Now comes the hard part.  What does all of this mean?  Clearly, when the sign just came out and said “F— THE POOR”, people were stung by that harsh message and were moved to seriously reprimand the bearer of that same harsh message, but when the sign called out to help the poor, the obvious message sent by the passing throng was “F— THE POOR”.

Is it that we don’t really care about the real poor people in our midst and around the globe?  Maybe we love the poor when they are an abstraction; two urchins under the cloak of the Ghost of Christmas Present, or a family fleeing the Oklahoma dust to find their fortune in the golden fields of the Golden State.  “Wherever there’s a fight, so hungry people can eat, I’ll be there—” says Tom Joad while relatively well-off moviegoers munch popcorn in comfortable theater seats and Henry Fonda, a great and deserving actor, deposits very nice checks for his work on Steinbeck’s classic story,

Somehow, when the reality of poverty confronts us real-time and in the flesh it is less glamorous and less likely to start a crusade.  The bum holding a sign at the freeway offramp is smoking, which is an expensive habit, no doubt drinks too much alcohol, and smells bad in the bargain.  The couple on the bus, him scrawny and shaggy and her overweight, wearing her pajamas and sporting a poorly done tattoo of a red rose on the top of her right boob, using “colorful” language as they ride to within walking distance of wherever they are going.  The old guy sitting on the porch of a house on the “poor side of town” while a profanity-laced argument is heard coming out of the open windows.  The poor can be a much more uncomfortable commodity in the flesh than they are in the abstract, and perhaps that’s why our charity for them usually stops just before we actually meet them.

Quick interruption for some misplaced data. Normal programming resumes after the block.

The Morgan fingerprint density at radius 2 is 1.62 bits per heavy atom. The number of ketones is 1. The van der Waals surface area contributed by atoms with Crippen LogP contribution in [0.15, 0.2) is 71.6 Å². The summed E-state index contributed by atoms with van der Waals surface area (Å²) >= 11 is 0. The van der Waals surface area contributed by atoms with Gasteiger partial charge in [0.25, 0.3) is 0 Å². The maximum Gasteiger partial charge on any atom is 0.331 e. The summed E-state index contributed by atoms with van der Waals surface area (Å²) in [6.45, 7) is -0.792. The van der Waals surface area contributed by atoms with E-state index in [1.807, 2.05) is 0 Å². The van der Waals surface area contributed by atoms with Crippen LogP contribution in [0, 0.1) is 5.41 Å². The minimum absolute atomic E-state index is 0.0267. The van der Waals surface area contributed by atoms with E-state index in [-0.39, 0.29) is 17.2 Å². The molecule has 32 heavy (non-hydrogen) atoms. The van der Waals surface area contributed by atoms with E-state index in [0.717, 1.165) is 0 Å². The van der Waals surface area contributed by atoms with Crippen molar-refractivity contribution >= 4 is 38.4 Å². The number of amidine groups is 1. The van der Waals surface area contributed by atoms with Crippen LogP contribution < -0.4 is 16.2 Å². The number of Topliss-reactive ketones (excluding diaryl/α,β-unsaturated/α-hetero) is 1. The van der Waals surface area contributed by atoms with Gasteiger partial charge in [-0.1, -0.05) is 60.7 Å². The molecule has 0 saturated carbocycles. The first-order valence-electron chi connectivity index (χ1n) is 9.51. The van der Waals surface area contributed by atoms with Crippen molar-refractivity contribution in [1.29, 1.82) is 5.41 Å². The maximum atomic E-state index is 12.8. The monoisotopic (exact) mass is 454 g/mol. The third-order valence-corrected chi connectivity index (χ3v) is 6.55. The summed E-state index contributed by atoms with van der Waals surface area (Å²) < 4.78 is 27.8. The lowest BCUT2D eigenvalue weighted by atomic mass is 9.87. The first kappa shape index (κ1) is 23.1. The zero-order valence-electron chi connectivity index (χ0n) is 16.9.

Oh, what a radical step it would be to actually make myself vulnerable and available to the poor!  The “needy” is one of the names that we give the poor and a good name for them it is.  The poor really do need.  They need resources, and if I engage the poor those resources, or at least some of them, must come directly from me.  The poor need to be acknowledged as having value, and I may not be able honestly to see any value in them if I only see them through my comfortable, material, middle class eyes.  It won’t take them long to know if i am faking it either.